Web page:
Our Summer Supplement takes the process a bit further as we explore some ways in which we can do this. We’ll begin by observing how creatures most in harmony with Nature and the Divine Feminine—plants and animals—treat each other and compare that with how we humans treat them and ourselves.
The lives of plants and animals move at a slower, more measured pace than those of humans. Darwinian theory postulates competition between and even among species, and business-oriented Western culture uses this theory to justify vicious competition in the market place, in school, and at home. But in reality this is not so. Plants, despite a popular paradigm, don’t compete with each other. If a plant isn’t getting the right amount of sun, water, or nutrients in one place, it doesn’t seek to annihilate its neighbors—it simply moves to another spot (Stephen Harrod Buhner, 2014) As for animals, an innate sense of balance governs their lives. During my years in Galisteo, NM, I discovered that when food is plentiful, female cats will have more and larger litters. When less food is available, the birth of kittens declines. The same female who previously gave birth to a litter of eight kits might have only two in leaner times. (This is true for other mammals as well, including raccoons, skunks, and coyotes, to name a few of the animals I’ve fed.)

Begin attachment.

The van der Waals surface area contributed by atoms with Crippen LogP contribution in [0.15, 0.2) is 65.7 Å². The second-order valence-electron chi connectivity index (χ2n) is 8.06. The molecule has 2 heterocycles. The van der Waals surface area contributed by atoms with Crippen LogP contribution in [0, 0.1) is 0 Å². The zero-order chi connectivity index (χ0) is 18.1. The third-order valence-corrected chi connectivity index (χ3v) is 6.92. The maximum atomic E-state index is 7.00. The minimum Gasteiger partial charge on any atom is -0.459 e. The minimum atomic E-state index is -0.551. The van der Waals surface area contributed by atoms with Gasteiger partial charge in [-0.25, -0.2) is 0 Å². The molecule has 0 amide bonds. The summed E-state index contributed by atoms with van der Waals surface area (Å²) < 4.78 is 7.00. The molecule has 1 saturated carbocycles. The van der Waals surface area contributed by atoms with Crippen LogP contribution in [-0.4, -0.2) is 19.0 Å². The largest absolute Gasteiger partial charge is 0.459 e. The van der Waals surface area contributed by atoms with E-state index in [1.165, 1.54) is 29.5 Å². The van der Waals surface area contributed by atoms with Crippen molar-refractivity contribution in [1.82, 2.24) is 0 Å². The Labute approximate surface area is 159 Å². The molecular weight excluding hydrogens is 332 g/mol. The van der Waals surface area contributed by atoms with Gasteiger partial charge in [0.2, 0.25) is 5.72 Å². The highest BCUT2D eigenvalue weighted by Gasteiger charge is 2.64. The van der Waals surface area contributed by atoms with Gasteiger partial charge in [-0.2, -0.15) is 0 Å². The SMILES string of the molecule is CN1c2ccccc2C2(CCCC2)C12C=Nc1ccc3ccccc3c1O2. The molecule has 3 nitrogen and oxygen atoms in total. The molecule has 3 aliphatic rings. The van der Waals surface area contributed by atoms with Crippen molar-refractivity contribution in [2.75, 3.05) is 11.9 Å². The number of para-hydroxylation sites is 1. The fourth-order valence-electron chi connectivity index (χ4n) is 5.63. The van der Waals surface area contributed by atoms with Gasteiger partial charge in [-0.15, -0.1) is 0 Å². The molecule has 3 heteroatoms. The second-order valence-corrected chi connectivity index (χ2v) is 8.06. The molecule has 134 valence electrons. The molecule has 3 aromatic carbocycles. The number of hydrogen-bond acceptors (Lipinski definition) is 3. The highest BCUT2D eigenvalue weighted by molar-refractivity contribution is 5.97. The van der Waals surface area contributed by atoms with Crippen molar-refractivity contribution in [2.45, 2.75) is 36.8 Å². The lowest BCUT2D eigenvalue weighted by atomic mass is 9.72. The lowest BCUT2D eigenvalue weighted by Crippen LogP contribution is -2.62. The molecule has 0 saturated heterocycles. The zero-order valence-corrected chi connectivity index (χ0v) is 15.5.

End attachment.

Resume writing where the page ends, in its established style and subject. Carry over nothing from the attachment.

We can learn a lot from observing the behaviors of the non-human others (Karen J. Warren, 2000) with whom we share this world. What pleases our favorite tomato plant? More sun? More water? How does our indoor-outdoor female tabby react to a spring snowstorm, in comparison with the feral tom who spent the winter in the garage? What, in their loud and lively conversation, are those sparrows talking about?
FWJ Summer Supplement 2022 explores the lifeways of plants, animals, how humans relate to them, and how we can do so more empathically. We invite you to share your stories with us.
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Summer Supplement 2022
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